Both of these approaches also exhibit extreme vocational confusion.

* * * * * * *

Simply flying a plane to the best of your ability and bringing hundreds of passengers safely from one point to another is a great way to serve your neighbor. You don’t need to hand out cross pins or get on the loudspeaker and introduce people to Jesus to make it a good work.

It’s curious; for leftwing consumers, simply knowing that a CEO disagrees with this week’s stance on gay marriage or Obamacare is enough to get him fired or have his chain boycotted. But a leftwing CEO feels perfectly entitled to proselytize the Gleichschaltung to his customers.

Exit question: How long would Starbucks permit a “barista” to enthusiastically preach the real gospel to his customers as an aide to racial healing?

By the way, speaking of the Gleichschaltung, I stopped going to Starbucks on a regular basis two or three years ago when they bowed to Obamacare-related laws and began printing calorie counts on their menu boards. It wasn’t so much paying $5.00 for a cup of coffee that’s essentially a warm milkshake that was problematic, but being hit in the face that I now had an additional 500 calories or more to burn off at the gym that night. Now with their CEO having dropped the mask and gone the full Bullworth-meets-Eric Holder on his customers, I realize I was simply ahead of the curve in avoiding their product.

But hey, as they say at MSNBC’s parent network:

“Starbucks’s new campaign is yet another sign of the relentless politicization of American culture,” Jonah Goldberg writes today:

It’s ironic. The Obama years were supposed to usher in an era of racial harmony. That didn’t happen — which presumably is why Schultz feels the need to help mend our racial wounds. What has happened, however, is that hordes of college graduates, unable to find jobs suitable to their degrees, have ended up toiling away at places like Starbucks.It’s kind of ingenious. Since sociology majors can’t find relevant jobs, Schultz is making the jobs they have relevant to their majors. If this becomes a trend, maybe my dog walkers will start reciting Proust in French on their perambulations.

As a business decision, I find the whole thing bizarre. If I don’t have my coffee in the morning, I get a headache that feels like a Hell’s Angel is trying to press his meaty thumb through my forehead. This is not the most propitious moment to engage me in a conversation about my “race journey.” Worse, Starbucks lines are already long. How much longer will they get when the barista takes 20 minutes out of his or her job to debate the Moynihan Report with a customer?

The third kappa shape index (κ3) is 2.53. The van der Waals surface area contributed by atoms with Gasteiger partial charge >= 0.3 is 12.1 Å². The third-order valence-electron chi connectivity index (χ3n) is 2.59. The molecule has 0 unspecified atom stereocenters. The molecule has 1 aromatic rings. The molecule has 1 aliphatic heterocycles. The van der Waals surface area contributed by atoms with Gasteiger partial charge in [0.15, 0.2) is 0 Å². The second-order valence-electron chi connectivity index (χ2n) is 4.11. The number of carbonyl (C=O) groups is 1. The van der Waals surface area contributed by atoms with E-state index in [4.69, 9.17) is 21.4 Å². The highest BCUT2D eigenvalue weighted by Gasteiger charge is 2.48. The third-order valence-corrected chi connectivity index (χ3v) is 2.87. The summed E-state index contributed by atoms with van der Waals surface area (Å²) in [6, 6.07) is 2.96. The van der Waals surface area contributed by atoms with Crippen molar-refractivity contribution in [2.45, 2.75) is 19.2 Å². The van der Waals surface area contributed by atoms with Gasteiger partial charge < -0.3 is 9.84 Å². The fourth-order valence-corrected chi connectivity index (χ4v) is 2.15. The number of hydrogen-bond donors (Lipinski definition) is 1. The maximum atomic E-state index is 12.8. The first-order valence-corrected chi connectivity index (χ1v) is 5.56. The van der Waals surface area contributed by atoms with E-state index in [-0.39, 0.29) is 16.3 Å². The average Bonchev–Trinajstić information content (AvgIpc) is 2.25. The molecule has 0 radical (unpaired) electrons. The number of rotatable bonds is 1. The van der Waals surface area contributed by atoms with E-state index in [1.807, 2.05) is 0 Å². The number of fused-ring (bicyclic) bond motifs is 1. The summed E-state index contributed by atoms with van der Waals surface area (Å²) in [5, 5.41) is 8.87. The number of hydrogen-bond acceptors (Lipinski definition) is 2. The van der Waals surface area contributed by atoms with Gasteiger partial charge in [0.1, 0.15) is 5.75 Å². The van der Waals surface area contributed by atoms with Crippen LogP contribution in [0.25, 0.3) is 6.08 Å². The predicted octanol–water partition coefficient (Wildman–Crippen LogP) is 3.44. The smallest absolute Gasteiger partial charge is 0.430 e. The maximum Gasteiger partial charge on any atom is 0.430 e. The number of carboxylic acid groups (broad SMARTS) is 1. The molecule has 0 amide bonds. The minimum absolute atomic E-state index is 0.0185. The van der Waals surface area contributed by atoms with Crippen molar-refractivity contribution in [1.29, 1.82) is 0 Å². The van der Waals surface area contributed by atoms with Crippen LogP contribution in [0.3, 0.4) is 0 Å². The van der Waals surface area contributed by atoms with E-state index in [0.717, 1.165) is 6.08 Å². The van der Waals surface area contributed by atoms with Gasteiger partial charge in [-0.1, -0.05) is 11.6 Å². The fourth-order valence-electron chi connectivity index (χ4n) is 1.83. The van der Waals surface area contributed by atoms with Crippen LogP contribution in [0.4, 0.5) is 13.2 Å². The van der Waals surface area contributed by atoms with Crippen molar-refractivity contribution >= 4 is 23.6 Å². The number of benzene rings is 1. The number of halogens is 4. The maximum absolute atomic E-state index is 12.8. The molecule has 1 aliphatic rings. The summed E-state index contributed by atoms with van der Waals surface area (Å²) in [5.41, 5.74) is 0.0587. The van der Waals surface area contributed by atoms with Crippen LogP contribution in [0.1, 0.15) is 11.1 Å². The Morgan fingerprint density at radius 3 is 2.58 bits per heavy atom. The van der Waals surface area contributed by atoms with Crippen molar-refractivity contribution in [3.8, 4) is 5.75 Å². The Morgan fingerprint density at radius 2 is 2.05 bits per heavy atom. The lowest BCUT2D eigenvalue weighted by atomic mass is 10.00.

On Red Eye last night, Rob Long made a great observation — there’s no Starbucks in Ferguson. If Howard Schultz, Starbucks’ CEO wants to really start a dialogue about race, perhaps he needs to put his company’s money where is mouth is, and start there.

Meanwhile, David P. Goldman, writing in his “Spengler” column at PJM wants to start a dialogue about the truly important issues that vex us all: It’s “Time for a National Conversation About Why Starbucks Coffee Is Disgusting.”

By the way, as with all “Progressive” concepts, Schultz’s thinking is stuck in America’s distant past — it’s always Alabama in 1963 for the left, unless it’s 1933 and they’re searching for their next Roosevelt. But in the real 21st century America, my local town in Northern California has a widely divergent racial culture filled Asians from Japan, China and Korea; people of Spanish and Mexican descent, and people of pallor like myself. And by and large, they seem to get on pretty darn well. Oh to be a fly on a wall when a white barista lectures an Asian or someone of Latino origin to be more harmonious in their race relations.

Lest you wind up in one of Hillary’s “Fun Camps” for political reeducation.

Exit Question: “Why Is There No Starbucks Coffee House in Selma?”

Unexpectedly!

March 16th, 2015 - 1:40 pm

We’ve seen this movie before, haven’t we?

 

As far as the automated dining service, Jazz Shaw writes, “It’s a terribly impersonal service as compared to a bartender or waitress who stops to chat with you, but it gets the job done:”

I ran into one of these setups at the Philadelphia airport this winter and they work surprisingly well. If you plan to pay by credit or debit card (which is the only option in some cases) you barely interact with a human at all. You browse the drinks and food on the touch screen, place your order, swipe your card, and a short while later somebody strolls up with your food and beverage, says hello and drops them off. It’s a terribly impersonal service as compared to a bartender or waitress who stops to chat with you, but it gets the job done.

Of course, that last phrase is the big issue here, isn’t it? It gets the job done. That job used to be done by a person. Now it’s essentially a robot. So those workers are no longer on the payroll, but hopefully they’ll catch on someplace else. Unfortunately, as Seattle is finding out, employers who run single outlets and don’t have the backing and buffer range of a major chain often won’t be able to make the shift in technological infrastructure required to cut back on staffing while staying open. Those folks will shut down, and it’s apparently already beginning in Washington state.

You know… if only somebody had tried to warn them.

Unexpectedly.

Update: Jonah Goldberg explored the racialist origins of the minimum wage in his 2008 book, Liberal Fascism: